3. The code satisfies the run-length constraint of the code used for the data, which in general is different from that used for the track address. For example, Digital Equipment Corp. uses a rate-2/3 code with a (1,7) run-length constraint for the data code in its disk products; the track address code shown below also satisfies the (1,7) run-length constraint.
The procedure for encoding binary track LSB's is as follows:
1. Convert the lower 8 bits of the binary track address (BTA) to an intermediate Gray code (IGC) according to the following algorithm:
IGC<i>=BTA<i> xor BTA <i+1> for i from 0 to 6
2. Split IGC<7:0> into 2 4-bit nibbles, IGC<7:4> and IGC<3:0>.
3. Encode each of IGC<7:4> and IGC<3:0> according to the following 4/9 Gray code:
______________________________________ 0000 100010100 0001 010010100 0011 010100100 0010 010100010 0110 010010010 0111 001010010 0101 001001010 0100 010001010 1100 100001010 1101 100010010 1111 100100010 1110 101000010 1010 101000100 1011 101001000 1001 100101000 1000 100100100______________________________________
4. Concatenate the two 9-bit results.
Part of the function of the header is to enable the controller 12 to ascertain the current position of the disk under the read/write heads; the controller 10 needs this position information in order to know when it should read or write data to or from the disk 20. In preparation for a data transfer, the controller 10 computes what the correct address for the data is, i.e., the addresses of the track 28 and sector 22 where the data block 26 to be read or written is located. The controller 10 computes these values from the address accompanying the read or write request on the storage interconnect bus 14 in a conventional manner. The controller 10 reads spoke headers as the disk rotates, compares their contents with the computed address, and only allows the read or write to proceed when the addresses match. This process is called "verifying the header". The manner in which the controller 10 verifies the header is described in detail with reference to the remaining Figures.
Verification of the track LSB proceeds as follows. In the illustrated embodiment, the track LSB 32 is replicated up to 4 times to ensure accurate reading of the low-order track address when seeking, and also to ensure immediate determination of any off-track error during detent. In detent, each copy that is read from the disk is compared against a predicted track address. The manner in which track addresses are predicted is described in more detail below. Normal operation is indicated when at least a threshold number of copies matches the predicted address; an error condition is indicated otherwise. During seeks, a slightly different verification technique is used. The controller 10 correlates the track LSB copies 32 and generates a "best guess". The best guess is a copy that either exactly matches a preceding copy or differs from a preceding copy by no more than the least significant bit.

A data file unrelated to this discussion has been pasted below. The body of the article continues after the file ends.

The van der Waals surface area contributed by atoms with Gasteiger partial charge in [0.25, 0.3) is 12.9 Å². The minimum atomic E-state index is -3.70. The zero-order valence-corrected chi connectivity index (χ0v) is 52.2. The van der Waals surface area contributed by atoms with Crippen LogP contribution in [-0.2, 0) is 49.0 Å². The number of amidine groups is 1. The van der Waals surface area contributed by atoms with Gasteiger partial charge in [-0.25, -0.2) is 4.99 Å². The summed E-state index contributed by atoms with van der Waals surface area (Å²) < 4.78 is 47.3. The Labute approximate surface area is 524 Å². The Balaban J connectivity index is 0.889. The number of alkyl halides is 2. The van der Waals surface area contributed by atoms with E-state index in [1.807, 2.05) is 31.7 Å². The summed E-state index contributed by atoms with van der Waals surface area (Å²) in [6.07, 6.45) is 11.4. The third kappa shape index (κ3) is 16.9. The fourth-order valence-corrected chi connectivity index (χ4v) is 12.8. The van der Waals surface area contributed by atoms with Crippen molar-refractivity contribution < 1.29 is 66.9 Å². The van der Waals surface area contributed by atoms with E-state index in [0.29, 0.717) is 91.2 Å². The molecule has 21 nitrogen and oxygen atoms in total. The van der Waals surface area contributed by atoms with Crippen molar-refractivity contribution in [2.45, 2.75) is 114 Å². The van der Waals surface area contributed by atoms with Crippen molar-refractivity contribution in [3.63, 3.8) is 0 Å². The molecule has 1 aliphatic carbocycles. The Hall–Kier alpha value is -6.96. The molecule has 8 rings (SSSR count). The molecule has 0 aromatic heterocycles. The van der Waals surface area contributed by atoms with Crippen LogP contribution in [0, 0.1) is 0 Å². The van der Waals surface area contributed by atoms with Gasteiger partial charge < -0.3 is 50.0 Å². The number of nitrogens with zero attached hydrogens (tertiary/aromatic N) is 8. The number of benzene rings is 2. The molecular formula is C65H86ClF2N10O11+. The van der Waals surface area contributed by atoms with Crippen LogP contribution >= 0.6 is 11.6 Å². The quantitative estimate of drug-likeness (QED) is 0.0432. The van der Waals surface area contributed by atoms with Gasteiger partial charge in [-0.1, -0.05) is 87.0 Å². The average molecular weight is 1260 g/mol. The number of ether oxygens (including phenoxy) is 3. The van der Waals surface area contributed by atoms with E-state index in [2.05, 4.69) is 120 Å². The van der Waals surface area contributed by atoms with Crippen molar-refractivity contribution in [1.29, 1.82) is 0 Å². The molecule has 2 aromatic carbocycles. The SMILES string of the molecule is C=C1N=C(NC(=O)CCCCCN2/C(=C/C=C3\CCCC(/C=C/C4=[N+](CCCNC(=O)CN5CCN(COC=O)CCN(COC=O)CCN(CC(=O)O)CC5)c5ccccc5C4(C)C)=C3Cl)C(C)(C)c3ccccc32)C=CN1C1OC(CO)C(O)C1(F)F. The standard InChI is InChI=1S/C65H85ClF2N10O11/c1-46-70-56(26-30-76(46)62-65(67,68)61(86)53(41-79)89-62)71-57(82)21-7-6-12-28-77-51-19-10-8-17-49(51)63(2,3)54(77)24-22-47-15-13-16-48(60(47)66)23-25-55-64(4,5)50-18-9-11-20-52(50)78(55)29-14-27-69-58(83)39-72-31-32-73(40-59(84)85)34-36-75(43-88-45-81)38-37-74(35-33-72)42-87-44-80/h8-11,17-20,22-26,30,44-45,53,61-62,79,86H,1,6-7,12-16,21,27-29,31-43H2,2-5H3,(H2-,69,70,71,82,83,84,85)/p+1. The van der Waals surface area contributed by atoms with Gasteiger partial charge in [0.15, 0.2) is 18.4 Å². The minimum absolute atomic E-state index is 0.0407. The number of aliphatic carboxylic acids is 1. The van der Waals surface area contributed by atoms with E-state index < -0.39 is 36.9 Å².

The verification of the sector address 34, head number 36, and track MSB 38 is quite different. While it is possible for them to be verified in the same fashion as the track LSB 32, as indeed prior systems have done, such a method would require duplicating these fields as well, thus reducing format efficiency. Instead, their verification relies partially on other known characteristics of the disk drive system, so that undesirable replication is avoided. The values of the sector address 34, head number 36, and track MSB 38 do not change as quickly as does the value of the track LSB 32, so the controller 12 can rely partially on their recent history when verifying their respective values. For example, the controller 12 typically performs as many data transfers as possible to or from a given surface before switching to another surface. After a head switch, then, the value of head number 36 is very predictable until the next head switch occurs. Similarly, the read/write head position cannot change by a large number of tracks or sectors quickly, so that the sector address 34 and track MSB 38 are also highly predictable over the interval between separate verifications.
FIG. 4 shows header verification logic within the controller 12 that is used to verify the track MSB 38, sector address 34, and head number 36 of FIG. 3. Expected values for these fields are respectively loaded into registers 50, 52, and 54; the manner in which these expected values are determined is described below. The outputs from the registers 50, 52, and 54 are provided to a multiplexer 56. Decoded disk data is fed to a TRACK MSB register 58, SECTOR ADDRESS register 60, and HEAD NUMBER register 62; the output from these registers is in turn fed to another multiplexer 64. The outputs of the multiplexers 56 and 64 are provided to a comparator 66 whose output indicates whether the selected expected and actual values match.
The output of the comparator 66 is fed to three 5-bit memories 68, 70, and 72. Memory 68 is associated with the track MSB 38; memory 70 is associated with the sector address 34; and memory 72 is associated with the head number 36. Each memory is capable of storing the 5 most recent match results for the corresponding header field. The outputs from the memories 68, 70, and 72 are fed to another multiplexer 74 whose 5-bit output is provided to a threshold select and compare circuit 76. The output from the threshold select and compare circuit 76 is a signal "FIELD OK" signifying that the field being examined has been successfully verified. The threshold select and compare circuit 76 is described in greater detail below with reference to FIG. 5. The "-1" output of each memory 68, 70, and 72 is also fed to an AND gate 78 whose output is a signal SIMULTANEOUS MISMATCH signifying that the most recent comparisons on all three fields have failed.